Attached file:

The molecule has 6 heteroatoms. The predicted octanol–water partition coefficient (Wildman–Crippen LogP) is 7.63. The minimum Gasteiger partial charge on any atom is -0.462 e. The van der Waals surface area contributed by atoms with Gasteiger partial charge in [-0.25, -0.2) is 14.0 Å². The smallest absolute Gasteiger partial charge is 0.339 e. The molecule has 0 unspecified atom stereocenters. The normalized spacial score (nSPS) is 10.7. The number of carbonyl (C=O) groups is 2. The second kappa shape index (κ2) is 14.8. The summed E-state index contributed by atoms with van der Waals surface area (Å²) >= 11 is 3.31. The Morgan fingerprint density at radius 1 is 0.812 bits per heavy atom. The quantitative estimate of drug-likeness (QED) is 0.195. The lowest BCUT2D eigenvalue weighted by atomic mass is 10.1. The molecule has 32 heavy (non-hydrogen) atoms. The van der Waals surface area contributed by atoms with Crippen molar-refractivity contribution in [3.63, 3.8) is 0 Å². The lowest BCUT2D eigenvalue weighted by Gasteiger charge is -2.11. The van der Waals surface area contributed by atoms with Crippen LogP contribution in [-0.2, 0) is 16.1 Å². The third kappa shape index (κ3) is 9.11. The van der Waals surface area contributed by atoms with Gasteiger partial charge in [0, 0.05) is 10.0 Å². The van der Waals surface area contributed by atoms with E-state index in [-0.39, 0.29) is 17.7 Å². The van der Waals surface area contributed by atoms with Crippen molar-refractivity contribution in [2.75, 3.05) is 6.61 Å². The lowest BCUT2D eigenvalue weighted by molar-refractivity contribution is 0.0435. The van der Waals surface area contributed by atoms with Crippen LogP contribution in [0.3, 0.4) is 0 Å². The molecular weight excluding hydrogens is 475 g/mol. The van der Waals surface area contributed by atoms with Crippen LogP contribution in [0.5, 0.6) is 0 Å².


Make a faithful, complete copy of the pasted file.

The molecule has 6 heteroatoms. The predicted octanol–water partition coefficient (Wildman–Crippen LogP) is 7.63. The minimum Gasteiger partial charge on any atom is -0.462 e. The van der Waals surface area contributed by atoms with Gasteiger partial charge in [-0.25, -0.2) is 14.0 Å². The smallest absolute Gasteiger partial charge is 0.339 e. The molecule has 0 unspecified atom stereocenters. The normalized spacial score (nSPS) is 10.7. The number of carbonyl (C=O) groups is 2. The second kappa shape index (κ2) is 14.8. The summed E-state index contributed by atoms with van der Waals surface area (Å²) >= 11 is 3.31. The Morgan fingerprint density at radius 1 is 0.812 bits per heavy atom. The quantitative estimate of drug-likeness (QED) is 0.195. The lowest BCUT2D eigenvalue weighted by atomic mass is 10.1. The molecule has 32 heavy (non-hydrogen) atoms. The van der Waals surface area contributed by atoms with Crippen molar-refractivity contribution in [3.63, 3.8) is 0 Å². The lowest BCUT2D eigenvalue weighted by Gasteiger charge is -2.11. The van der Waals surface area contributed by atoms with Crippen LogP contribution in [-0.2, 0) is 16.1 Å². The third kappa shape index (κ3) is 9.11. The van der Waals surface area contributed by atoms with Gasteiger partial charge in [0, 0.05) is 10.0 Å². The van der Waals surface area contributed by atoms with E-state index in [-0.39, 0.29) is 17.7 Å². The van der Waals surface area contributed by atoms with Crippen molar-refractivity contribution in [2.75, 3.05) is 6.61 Å². The lowest BCUT2D eigenvalue weighted by molar-refractivity contribution is 0.0435. The van der Waals surface area contributed by atoms with Crippen LogP contribution in [0.3, 0.4) is 0 Å². The molecular weight excluding hydrogens is 475 g/mol. The van der Waals surface area contributed by atoms with Crippen LogP contribution in [0.5, 0.6) is 0 Å².